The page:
Reverb Discussion

Discussion in 'Tracking / Mixing / Editing' started by ThirdBird, Oct 14, 2008.

  1. ThirdBird

    ThirdBird Active Member

    What are the advantages and disadvantages of applying reverb in the following ways:

    Apply reverb to each individual track.

    Apply reverb to the entire mix.

    Apply reverb to each track through an input send to multiple reverb buses.

    Apply reverb to each track through an input send to an individual reverb bus.


    Discuss?
     
  2. Codemonkey

    Codemonkey Well-Known Member

    \"Apply reverb to the entire mix.\"

    EVERYTHING gets pasted with the same settings. This can be useful if you have a stereo mixdown of a concert and want to touch it up a little. Besides that, I\'d rather apply individually.
     
  3. AwedOne

    AwedOne Guest

    First of all, I don\'t know nothin\', expecially when it comes to reverb. Everything I add it to sounds like it\'s in a metal tunnel when I hear it outside of my control room.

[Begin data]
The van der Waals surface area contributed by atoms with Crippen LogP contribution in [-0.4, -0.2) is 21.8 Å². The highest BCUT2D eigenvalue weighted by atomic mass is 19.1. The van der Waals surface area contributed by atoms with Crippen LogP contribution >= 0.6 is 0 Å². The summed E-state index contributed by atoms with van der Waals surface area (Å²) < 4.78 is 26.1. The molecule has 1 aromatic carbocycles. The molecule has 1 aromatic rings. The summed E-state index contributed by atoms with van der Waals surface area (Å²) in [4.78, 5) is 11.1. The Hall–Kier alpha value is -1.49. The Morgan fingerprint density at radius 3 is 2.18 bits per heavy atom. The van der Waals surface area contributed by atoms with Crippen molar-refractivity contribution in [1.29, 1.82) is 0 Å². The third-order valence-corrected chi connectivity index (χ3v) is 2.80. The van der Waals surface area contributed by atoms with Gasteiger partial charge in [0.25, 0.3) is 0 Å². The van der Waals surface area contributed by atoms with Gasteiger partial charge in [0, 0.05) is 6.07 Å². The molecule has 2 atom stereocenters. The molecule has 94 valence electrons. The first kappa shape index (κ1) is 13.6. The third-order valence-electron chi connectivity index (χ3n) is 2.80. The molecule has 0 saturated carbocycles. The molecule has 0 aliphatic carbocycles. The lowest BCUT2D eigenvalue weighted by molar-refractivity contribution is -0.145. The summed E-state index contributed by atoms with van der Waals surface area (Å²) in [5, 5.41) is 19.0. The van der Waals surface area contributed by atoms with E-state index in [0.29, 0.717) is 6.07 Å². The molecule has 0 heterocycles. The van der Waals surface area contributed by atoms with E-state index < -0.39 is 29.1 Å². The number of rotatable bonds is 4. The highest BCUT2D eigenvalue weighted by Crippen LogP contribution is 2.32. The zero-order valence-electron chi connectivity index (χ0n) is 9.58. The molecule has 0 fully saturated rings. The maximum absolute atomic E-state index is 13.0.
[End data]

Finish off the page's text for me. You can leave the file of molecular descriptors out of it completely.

But I did recently read an interview with several top recording engineers and almost to a man, they said they rarely used reverb. Of course, I\'m guessing that they all have nice big live rooms to record in.

    What I do, FWIW, is set up a couple of FX channels with different depths of reverb set to 100% wet, then use the sends of the individual tracks that need reverb to adjust how much. I\'ve never even considered strapping a reverb across the mix bus. As an alternative, I sometimes put a reverb into an insert slot of a group track to, for instance, place the entire drum kit deeper into the mix.

    Most of the stuff I\'m hearing commercially today has little if any reverb on it. Or if it\'s there, it\'s so subltle that you can\'t tell it\'s there; you only sense the space around the instrument is bigger. Or it\'s being used as a special effect.

    I\'ve been listening to a 90\'s radio station recently and whoa... man did they love their \'verb!
     
  4. natural

    natural Active Member

    Reverb to each track